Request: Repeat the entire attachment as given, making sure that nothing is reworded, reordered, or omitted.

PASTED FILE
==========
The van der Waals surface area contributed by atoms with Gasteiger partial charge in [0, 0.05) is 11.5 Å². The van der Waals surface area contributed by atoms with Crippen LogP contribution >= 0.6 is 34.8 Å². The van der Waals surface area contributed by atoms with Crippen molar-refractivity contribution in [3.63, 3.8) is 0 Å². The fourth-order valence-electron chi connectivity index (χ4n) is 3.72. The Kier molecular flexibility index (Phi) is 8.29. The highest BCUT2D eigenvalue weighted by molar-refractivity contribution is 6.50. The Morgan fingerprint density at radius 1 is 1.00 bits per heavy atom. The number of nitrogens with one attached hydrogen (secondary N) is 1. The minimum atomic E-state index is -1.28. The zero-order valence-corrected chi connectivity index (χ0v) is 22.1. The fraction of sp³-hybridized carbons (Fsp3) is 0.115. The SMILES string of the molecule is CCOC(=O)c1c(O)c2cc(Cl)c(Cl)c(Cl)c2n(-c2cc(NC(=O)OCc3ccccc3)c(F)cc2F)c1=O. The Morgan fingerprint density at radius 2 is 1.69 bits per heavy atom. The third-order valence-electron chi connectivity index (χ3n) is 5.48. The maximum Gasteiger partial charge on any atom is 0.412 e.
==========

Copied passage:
The van der Waals surface area contributed by atoms with Gasteiger partial charge in [0, 0.05) is 11.5 Å². The van der Waals surface area contributed by atoms with Crippen LogP contribution >= 0.6 is 34.8 Å². The van der Waals surface area contributed by atoms with Crippen molar-refractivity contribution in [3.63, 3.8) is 0 Å². The fourth-order valence-electron chi connectivity index (χ4n) is 3.72. The Kier molecular flexibility index (Phi) is 8.29. The highest BCUT2D eigenvalue weighted by molar-refractivity contribution is 6.50. The Morgan fingerprint density at radius 1 is 1.00 bits per heavy atom. The number of nitrogens with one attached hydrogen (secondary N) is 1. The minimum atomic E-state index is -1.28. The zero-order valence-corrected chi connectivity index (χ0v) is 22.1. The fraction of sp³-hybridized carbons (Fsp3) is 0.115. The SMILES string of the molecule is CCOC(=O)c1c(O)c2cc(Cl)c(Cl)c(Cl)c2n(-c2cc(NC(=O)OCc3ccccc3)c(F)cc2F)c1=O. The Morgan fingerprint density at radius 2 is 1.69 bits per heavy atom. The third-order valence-electron chi connectivity index (χ3n) is 5.48. The maximum Gasteiger partial charge on any atom is 0.412 e.